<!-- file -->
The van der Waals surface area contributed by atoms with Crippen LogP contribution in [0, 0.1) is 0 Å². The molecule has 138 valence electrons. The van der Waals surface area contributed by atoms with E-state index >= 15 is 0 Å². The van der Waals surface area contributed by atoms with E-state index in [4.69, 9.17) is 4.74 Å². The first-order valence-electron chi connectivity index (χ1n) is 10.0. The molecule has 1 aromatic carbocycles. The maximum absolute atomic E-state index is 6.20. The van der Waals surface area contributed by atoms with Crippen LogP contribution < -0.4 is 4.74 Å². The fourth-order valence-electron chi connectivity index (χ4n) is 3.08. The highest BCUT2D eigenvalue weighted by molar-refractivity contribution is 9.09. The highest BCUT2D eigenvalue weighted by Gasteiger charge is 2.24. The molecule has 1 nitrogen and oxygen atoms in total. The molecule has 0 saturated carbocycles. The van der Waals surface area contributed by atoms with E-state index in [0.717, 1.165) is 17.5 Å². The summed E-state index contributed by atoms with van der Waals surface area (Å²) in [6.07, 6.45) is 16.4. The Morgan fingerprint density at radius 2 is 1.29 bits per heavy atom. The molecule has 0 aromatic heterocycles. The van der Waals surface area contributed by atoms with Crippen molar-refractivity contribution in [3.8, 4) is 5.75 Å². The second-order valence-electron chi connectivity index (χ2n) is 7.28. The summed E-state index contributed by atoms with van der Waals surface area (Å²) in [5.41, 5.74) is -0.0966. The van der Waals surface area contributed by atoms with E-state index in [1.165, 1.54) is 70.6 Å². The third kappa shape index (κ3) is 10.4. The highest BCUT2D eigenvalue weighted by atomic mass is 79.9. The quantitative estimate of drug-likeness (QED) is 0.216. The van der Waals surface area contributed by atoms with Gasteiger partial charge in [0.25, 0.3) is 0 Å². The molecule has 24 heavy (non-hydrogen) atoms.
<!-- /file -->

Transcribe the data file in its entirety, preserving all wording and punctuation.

The van der Waals surface area contributed by atoms with Crippen LogP contribution in [0, 0.1) is 0 Å². The molecule has 138 valence electrons. The van der Waals surface area contributed by atoms with E-state index >= 15 is 0 Å². The van der Waals surface area contributed by atoms with E-state index in [4.69, 9.17) is 4.74 Å². The first-order valence-electron chi connectivity index (χ1n) is 10.0. The molecule has 1 aromatic carbocycles. The maximum absolute atomic E-state index is 6.20. The van der Waals surface area contributed by atoms with Crippen LogP contribution < -0.4 is 4.74 Å². The fourth-order valence-electron chi connectivity index (χ4n) is 3.08. The highest BCUT2D eigenvalue weighted by molar-refractivity contribution is 9.09. The highest BCUT2D eigenvalue weighted by Gasteiger charge is 2.24. The molecule has 1 nitrogen and oxygen atoms in total. The molecule has 0 saturated carbocycles. The van der Waals surface area contributed by atoms with E-state index in [0.717, 1.165) is 17.5 Å². The summed E-state index contributed by atoms with van der Waals surface area (Å²) in [6.07, 6.45) is 16.4. The Morgan fingerprint density at radius 2 is 1.29 bits per heavy atom. The molecule has 0 aromatic heterocycles. The van der Waals surface area contributed by atoms with Crippen molar-refractivity contribution in [3.8, 4) is 5.75 Å². The second-order valence-electron chi connectivity index (χ2n) is 7.28. The summed E-state index contributed by atoms with van der Waals surface area (Å²) in [5.41, 5.74) is -0.0966. The van der Waals surface area contributed by atoms with E-state index in [1.165, 1.54) is 70.6 Å². The third kappa shape index (κ3) is 10.4. The highest BCUT2D eigenvalue weighted by atomic mass is 79.9. The quantitative estimate of drug-likeness (QED) is 0.216. The van der Waals surface area contributed by atoms with Gasteiger partial charge in [0.25, 0.3) is 0 Å². The molecule has 24 heavy (non-hydrogen) atoms.